• #11
                      Originally posted by elanthis View Post
                      Many of these results are very unsurprising.

                      (...)

                      I'm fairly sure that will mostly boil down to scientific applications and a handful of unsupported and previously slow as crap codec libraries.
                      You're fully pointing out the issues: AVX is just for spots of code where it can use it's double wide bandwidth. Also at least AMD said that first gen AVX will be implemented internally in microcode as two SSE calls, and as I do not have any Intel info about how they did it, probably even hitting AVX optimizations will not show that dramatic gains.
                      At the end I just hope that benchmarks will focus more to extrapolate those gains using to maximum those gains.
                      For example FFMPEG permits to be compiled with no ASM, and probably if it will touch some autovectorize compiler patterns, will likely get some speedup. Similar with a renderer or scientific code.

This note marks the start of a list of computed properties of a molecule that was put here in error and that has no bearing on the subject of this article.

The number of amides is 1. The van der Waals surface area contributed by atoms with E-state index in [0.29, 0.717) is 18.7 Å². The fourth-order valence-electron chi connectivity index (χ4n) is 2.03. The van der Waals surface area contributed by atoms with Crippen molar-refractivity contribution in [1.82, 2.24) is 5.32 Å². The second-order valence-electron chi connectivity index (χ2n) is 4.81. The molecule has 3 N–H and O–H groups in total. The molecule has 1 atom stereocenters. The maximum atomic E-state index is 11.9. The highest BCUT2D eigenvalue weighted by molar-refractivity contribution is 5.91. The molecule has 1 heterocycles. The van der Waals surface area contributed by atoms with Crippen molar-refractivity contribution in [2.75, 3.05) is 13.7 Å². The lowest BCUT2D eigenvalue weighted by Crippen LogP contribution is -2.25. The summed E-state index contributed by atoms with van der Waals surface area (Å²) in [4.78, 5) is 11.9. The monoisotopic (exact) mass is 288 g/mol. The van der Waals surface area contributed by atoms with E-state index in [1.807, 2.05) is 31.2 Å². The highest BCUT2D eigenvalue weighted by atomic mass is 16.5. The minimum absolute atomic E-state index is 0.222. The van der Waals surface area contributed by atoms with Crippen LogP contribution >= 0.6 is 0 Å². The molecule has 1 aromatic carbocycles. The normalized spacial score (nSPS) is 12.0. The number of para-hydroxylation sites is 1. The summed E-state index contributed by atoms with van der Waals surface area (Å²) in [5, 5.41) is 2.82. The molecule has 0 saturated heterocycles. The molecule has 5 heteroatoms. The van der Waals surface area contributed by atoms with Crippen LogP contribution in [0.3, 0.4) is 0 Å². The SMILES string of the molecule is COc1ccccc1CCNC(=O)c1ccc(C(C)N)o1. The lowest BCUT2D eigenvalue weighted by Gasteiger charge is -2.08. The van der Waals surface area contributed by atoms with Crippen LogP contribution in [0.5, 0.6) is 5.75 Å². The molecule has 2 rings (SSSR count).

As Phoronix uses Linux, I think that the main speedup will unlikely be noticed that whole desktop works with just SSE2 that Atom CPU support, as even some components are written in Python and so on.
                      Also, as results get fairly predictable, it will be better just to benchmark for example when a kernel will pick a new scheduling strategy (as was BFS), to test it. Elsewhere most of those results will be just noise and at large I personally think that will hurt the compiling and the hardwork of GCC team.
                      I found lately much more fun to test for myself the JS performance of Firefox that those benchmarks. And much more people will be impacted to see how a real browser will work.
                      Mono have an LLVM JITting support. How much the start-time of a big app (MonoDevelop comes in my mind) is impacted. What about to test its raw number performance compared with GCC/C++ port of some code or other kind of code like this.

                      Comment


                      • #12
                        "GCC 4.6 also can be built with the --with-fpmath=avx flag, which will allow the GNU compiler to use AVX floating-point arithmetic."